If you’re lucky, you live in an area where you have unfettered access to a wide range of trails and the people — usually volunteers — who keep these trails running have the support of the local mountain biking community. Since this situation is an ideal one and all too many towns and cities don’t recognize the benefits of having such great recreational cycling spots inside their boundaries, a disorganized mountain biking community could find itself without a place to ride when an access or liability issue comes up.
In this article, I’m going to describe some of the initial steps taken by the founding members of our local mountain biking organization — the Fraser Valley Mountain Biker’s Association — when we were first getting started. While the FVMBA isn’t perfect, in only a few years, the group has gone from an idea to a recognized representative for area mountain bikers. It’s my hope that some of you can learn from our good ideas (and our bad ones) and work towards creating something that is a lasting legacy for cyclists in your area.
Keep in mind that the land I write about it in this article is located in Canada, and our ability to access land for recreational purposes is a little different from places in other parts of the world.
Shortcut To Useful Tips
- 1 Some background: A brief history of the FVMBA
- 2 Get organized: enlist dedicated people and have a workable plan
- 3 Make sure you’re legit: register with governing authorities
- 4 Get affiliated: ally with experienced cycling groups
- 5 Spread the word: talk about your organization
- 6 Be persistent: results won’t pour in overnight
- 7 Summary
Some background: A brief history of the FVMBA
The FVMBA was born after a number of local cyclists saw one of their favourite riding spots receive serious scrutiny from the area’s land manager. Without a formal advocacy organization to represent the cycling community, these people were faced with the possibility of losing something that they’d worked hard to put in place and something that provided economic and social benefits for the community at large.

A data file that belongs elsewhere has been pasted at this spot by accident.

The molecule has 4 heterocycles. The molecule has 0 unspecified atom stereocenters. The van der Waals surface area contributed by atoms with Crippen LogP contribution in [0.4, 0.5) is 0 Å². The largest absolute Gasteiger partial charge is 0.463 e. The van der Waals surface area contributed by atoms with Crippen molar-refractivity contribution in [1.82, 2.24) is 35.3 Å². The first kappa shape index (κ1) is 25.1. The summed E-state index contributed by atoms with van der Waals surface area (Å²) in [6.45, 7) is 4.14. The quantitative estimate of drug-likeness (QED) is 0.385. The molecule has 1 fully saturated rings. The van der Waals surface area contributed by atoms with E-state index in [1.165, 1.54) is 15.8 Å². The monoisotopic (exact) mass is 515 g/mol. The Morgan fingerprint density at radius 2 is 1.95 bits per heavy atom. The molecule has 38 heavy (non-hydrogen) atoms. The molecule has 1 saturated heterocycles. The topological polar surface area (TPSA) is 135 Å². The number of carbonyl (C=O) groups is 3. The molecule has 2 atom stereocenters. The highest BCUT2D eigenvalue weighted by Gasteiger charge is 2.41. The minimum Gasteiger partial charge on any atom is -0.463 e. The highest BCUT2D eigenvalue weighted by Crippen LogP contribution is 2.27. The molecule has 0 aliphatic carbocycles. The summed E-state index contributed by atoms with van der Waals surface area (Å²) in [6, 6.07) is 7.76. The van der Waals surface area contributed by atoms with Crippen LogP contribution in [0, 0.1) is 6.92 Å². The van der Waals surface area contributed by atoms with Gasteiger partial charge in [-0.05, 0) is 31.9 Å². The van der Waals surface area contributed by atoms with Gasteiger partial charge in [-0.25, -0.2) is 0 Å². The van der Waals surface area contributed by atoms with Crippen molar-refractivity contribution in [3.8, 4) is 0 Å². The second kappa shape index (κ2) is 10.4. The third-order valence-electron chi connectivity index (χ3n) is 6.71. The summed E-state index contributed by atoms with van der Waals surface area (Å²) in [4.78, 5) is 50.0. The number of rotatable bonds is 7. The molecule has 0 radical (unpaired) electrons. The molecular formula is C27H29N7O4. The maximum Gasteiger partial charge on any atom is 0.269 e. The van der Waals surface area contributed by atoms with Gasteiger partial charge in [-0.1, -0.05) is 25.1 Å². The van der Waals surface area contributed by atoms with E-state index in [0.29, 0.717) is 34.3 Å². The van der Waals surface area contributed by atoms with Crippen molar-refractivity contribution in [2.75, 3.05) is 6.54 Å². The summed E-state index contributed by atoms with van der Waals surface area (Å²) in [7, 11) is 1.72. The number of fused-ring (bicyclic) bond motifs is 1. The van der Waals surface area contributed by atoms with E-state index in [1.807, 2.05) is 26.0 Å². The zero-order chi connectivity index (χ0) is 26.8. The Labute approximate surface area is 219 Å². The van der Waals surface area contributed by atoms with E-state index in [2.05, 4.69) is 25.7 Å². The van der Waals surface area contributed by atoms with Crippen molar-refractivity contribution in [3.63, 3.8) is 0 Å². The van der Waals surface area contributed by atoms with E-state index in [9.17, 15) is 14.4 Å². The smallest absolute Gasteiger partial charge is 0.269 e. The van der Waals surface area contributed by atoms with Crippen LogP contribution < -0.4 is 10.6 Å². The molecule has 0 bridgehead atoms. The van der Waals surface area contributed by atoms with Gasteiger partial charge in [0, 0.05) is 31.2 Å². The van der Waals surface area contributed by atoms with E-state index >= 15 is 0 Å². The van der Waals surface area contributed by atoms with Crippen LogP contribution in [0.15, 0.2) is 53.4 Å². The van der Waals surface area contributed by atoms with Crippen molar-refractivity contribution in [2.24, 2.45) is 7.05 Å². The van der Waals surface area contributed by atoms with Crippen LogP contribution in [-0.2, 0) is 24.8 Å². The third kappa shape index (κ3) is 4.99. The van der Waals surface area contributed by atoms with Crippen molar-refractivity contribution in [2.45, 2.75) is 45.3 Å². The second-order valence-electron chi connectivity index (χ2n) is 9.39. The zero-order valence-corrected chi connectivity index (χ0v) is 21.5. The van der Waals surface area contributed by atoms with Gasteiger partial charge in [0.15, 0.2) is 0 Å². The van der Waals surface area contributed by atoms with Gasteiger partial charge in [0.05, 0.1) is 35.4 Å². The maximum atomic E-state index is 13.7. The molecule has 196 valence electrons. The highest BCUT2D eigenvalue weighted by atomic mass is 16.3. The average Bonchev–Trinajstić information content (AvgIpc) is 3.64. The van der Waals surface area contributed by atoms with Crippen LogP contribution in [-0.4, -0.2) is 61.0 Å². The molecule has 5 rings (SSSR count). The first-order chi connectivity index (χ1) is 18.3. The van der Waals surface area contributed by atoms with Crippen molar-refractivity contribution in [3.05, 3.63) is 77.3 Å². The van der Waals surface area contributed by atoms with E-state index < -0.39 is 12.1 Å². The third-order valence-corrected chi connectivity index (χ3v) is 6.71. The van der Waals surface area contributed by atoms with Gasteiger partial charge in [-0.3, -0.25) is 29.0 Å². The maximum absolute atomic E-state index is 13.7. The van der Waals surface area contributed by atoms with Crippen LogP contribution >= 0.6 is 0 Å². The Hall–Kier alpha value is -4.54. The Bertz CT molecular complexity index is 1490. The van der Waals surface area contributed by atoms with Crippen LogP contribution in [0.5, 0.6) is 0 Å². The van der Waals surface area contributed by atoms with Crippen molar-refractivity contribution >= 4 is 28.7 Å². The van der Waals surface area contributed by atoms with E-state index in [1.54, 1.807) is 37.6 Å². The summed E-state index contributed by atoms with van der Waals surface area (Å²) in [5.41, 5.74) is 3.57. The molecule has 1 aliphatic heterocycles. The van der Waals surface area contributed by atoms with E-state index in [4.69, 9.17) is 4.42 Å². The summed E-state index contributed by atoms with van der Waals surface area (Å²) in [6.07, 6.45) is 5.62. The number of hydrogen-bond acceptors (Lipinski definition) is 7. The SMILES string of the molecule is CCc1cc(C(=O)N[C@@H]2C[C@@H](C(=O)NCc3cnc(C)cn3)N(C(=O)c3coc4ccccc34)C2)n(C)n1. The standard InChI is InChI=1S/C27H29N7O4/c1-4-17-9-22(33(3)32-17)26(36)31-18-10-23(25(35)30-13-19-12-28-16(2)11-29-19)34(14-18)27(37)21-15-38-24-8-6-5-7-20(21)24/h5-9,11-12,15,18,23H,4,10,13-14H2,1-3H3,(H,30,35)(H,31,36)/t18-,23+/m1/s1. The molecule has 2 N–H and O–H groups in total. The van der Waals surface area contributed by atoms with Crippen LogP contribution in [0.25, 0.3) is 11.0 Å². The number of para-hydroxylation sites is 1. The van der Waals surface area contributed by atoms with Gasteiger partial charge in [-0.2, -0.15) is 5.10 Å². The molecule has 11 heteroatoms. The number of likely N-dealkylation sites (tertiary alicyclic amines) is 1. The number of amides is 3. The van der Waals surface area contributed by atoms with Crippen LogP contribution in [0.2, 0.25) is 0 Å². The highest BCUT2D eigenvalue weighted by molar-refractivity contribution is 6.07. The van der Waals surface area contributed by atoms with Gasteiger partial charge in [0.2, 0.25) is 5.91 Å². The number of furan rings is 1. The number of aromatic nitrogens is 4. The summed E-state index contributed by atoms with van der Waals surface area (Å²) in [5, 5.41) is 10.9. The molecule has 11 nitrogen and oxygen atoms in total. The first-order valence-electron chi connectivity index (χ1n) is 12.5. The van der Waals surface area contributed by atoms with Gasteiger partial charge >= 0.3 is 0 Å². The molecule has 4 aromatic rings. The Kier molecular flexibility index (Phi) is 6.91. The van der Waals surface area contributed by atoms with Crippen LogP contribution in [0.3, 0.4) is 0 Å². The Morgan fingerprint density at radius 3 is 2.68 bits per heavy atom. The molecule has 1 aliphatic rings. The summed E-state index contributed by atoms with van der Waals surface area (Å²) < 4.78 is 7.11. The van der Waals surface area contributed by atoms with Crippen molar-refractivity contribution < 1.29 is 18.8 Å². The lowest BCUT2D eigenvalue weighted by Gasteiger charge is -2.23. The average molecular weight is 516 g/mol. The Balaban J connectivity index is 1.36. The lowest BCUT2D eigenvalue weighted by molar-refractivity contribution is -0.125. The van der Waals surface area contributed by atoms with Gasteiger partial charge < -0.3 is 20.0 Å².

Fortunately, a few members of this group were well connected within the area’s larger biking community and, with the help of a few popular mountain bike websites, the FVMBA came into being late in 2003. The initial membership number was relatively small — about 70 members signed on for the first year at an annual rate of $20 — but this was enough to get the ball rolling. At its first Annual General Meeting, FVMBA members elected an executive board that would represent them for the coming year.
Get organized: enlist dedicated people and have a workable plan
Everyone involved in the FVMBA agreed on one thing: area mountain bikers needed a group to represent their interests whenever something popped up that threatened public access to the trails. Of course, getting an organization like this established is a little more involved than simply selecting volunteers and sending them out into the community.